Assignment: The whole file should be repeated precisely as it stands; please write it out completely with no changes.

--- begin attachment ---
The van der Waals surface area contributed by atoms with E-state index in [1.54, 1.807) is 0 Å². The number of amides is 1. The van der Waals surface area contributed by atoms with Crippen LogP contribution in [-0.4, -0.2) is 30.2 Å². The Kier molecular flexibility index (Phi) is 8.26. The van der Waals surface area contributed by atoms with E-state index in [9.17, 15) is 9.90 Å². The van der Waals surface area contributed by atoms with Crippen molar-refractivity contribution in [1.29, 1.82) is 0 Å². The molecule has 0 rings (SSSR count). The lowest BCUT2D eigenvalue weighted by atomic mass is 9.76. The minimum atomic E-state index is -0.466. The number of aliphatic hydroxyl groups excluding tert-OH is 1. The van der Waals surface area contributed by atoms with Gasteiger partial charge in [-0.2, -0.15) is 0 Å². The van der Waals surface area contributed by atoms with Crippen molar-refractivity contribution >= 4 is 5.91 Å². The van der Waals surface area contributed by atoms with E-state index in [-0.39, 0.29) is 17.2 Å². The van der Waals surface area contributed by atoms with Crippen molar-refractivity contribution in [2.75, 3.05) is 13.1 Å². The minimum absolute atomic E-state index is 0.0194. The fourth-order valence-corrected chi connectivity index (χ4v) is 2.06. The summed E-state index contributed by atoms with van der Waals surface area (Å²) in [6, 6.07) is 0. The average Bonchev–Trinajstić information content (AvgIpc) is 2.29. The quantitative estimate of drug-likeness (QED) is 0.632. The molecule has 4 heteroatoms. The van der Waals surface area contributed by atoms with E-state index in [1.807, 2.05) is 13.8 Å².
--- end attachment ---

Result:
The van der Waals surface area contributed by atoms with E-state index in [1.54, 1.807) is 0 Å². The number of amides is 1. The van der Waals surface area contributed by atoms with Crippen LogP contribution in [-0.4, -0.2) is 30.2 Å². The Kier molecular flexibility index (Phi) is 8.26. The van der Waals surface area contributed by atoms with E-state index in [9.17, 15) is 9.90 Å². The van der Waals surface area contributed by atoms with Crippen molar-refractivity contribution in [1.29, 1.82) is 0 Å². The molecule has 0 rings (SSSR count). The lowest BCUT2D eigenvalue weighted by atomic mass is 9.76. The minimum atomic E-state index is -0.466. The number of aliphatic hydroxyl groups excluding tert-OH is 1. The van der Waals surface area contributed by atoms with Gasteiger partial charge in [-0.2, -0.15) is 0 Å². The van der Waals surface area contributed by atoms with Crippen molar-refractivity contribution >= 4 is 5.91 Å². The van der Waals surface area contributed by atoms with E-state index in [-0.39, 0.29) is 17.2 Å². The van der Waals surface area contributed by atoms with Crippen molar-refractivity contribution in [2.75, 3.05) is 13.1 Å². The minimum absolute atomic E-state index is 0.0194. The fourth-order valence-corrected chi connectivity index (χ4v) is 2.06. The summed E-state index contributed by atoms with van der Waals surface area (Å²) in [6, 6.07) is 0. The average Bonchev–Trinajstić information content (AvgIpc) is 2.29. The quantitative estimate of drug-likeness (QED) is 0.632. The molecule has 4 heteroatoms. The van der Waals surface area contributed by atoms with E-state index in [1.807, 2.05) is 13.8 Å².